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Kiln Pointers

Keep Spare Kiln Parts on Hand

Todd Lokash (president of Paragon Industries), John R. Hohenshelt (company owner), and John S. Hohenshelt (Todd's predecessor).

Nancy Krug of Arcana Tileworks LLC in Winter Garden, Florida suggests that kiln owners keep a kiln repair parts kit.


Keep Spare Kiln Parts on Hand

Reader Response: There are no problems, just many solutions

Recent Q&As: Repairing a loose SC-3 kiln door latch with J. B. Weld

Memorable Quote

News: John Hohenshelt Steps Down as President of Paragon Kilns



Nancy Krug of Arcana Tileworks LLC in Winter Garden, Florida suggests that kiln owners keep a kiln repair parts kit. Nancy wrote, “The repair kit is for any kiln that you rely on. I always keep a full thermocouple plus block set. Buy new elements at the first sign of trouble and keep on hand.”

Thanks, Nancy, for the suggestion. A spare parts kit is especially important for professionals who face a busy sales season. It seems that you will need parts only during weekends when the kiln manufacturers are closed and you are rushing to prepare for a special event!

The contents of your repair kit will vary depending on the kiln brand and model. List all the repairs that you have made on your kilns in the last five years. Compile a spare parts list from those repairs.

Store your kiln parts where they will not be disturbed. Keep the labels attached to the parts so you will know what to order when you need another part. Heating elements with missing labels may be difficult to sort out, too, if you have more than one kiln or if your kiln takes more than one type of element. Some of our kilns have center elements and top/bottom elements that must be installed in the correct position.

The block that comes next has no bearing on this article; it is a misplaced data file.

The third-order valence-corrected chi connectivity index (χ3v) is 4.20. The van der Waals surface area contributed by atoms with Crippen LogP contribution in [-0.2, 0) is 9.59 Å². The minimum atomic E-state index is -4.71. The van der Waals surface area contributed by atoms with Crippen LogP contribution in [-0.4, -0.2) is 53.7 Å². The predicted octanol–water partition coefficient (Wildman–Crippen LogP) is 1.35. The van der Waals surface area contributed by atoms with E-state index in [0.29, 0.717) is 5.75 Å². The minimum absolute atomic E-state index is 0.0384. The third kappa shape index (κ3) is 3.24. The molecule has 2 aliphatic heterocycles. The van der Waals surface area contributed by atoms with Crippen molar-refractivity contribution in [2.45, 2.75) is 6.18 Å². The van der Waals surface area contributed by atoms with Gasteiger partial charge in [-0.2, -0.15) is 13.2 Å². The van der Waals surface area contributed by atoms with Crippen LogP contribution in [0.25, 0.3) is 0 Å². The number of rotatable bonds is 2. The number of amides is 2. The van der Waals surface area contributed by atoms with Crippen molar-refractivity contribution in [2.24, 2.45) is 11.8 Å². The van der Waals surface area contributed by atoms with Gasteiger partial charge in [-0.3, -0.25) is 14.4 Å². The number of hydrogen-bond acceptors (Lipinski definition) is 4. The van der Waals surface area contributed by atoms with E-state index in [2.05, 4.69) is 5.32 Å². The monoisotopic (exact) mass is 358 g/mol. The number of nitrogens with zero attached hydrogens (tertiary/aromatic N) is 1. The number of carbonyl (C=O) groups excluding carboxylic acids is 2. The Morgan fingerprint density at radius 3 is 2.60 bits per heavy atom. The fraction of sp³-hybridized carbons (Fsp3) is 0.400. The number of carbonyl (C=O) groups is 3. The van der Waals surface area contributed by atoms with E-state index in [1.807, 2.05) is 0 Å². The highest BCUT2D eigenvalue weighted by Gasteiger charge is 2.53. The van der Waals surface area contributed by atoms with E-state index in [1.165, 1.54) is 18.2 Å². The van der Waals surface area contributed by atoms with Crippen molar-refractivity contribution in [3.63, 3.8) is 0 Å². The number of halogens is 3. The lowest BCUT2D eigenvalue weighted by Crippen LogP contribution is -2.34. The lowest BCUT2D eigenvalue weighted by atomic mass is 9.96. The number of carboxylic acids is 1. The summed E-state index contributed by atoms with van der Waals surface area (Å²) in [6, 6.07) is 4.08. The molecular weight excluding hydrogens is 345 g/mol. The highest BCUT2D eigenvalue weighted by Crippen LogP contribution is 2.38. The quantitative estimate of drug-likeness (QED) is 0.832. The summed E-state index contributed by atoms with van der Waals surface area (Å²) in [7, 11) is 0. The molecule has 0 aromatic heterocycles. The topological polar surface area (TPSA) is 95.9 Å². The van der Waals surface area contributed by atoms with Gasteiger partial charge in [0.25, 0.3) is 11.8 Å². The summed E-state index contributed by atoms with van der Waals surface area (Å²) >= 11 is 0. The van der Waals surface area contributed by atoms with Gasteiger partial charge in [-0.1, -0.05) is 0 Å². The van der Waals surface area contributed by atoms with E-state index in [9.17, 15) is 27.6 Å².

When you replace a part, keep notes that may help you if you ever replace that same part in the future.



In the last Kiln Pointer, Tony Rodriguez of San Antonio, Texas wrote that his mother “. . . used to tell my sister and me, ‘In life there are no problems; there are just so many solutions that we have a hard time selecting the correct one!’” Bill Hosford of Lisbon, Iowa wrote, “As a science teacher and grandparent, I appreciate Tony Rodriguez’s quote from his mother. Brilliant! I will print it out, frame it, and hang it on my wall, with credits to Tony and his mother, of course.”



Q. The screw on the door latch of my SC-3 is loose. Could I use Pyrolite to fill the screw hole and reset the screw?

A. There are two ways to repair the loose latch screw. Replace the original, loose mounting screw with a larger one. Take the screw to a hardware store and find one of the same style, only slightly larger in diameter.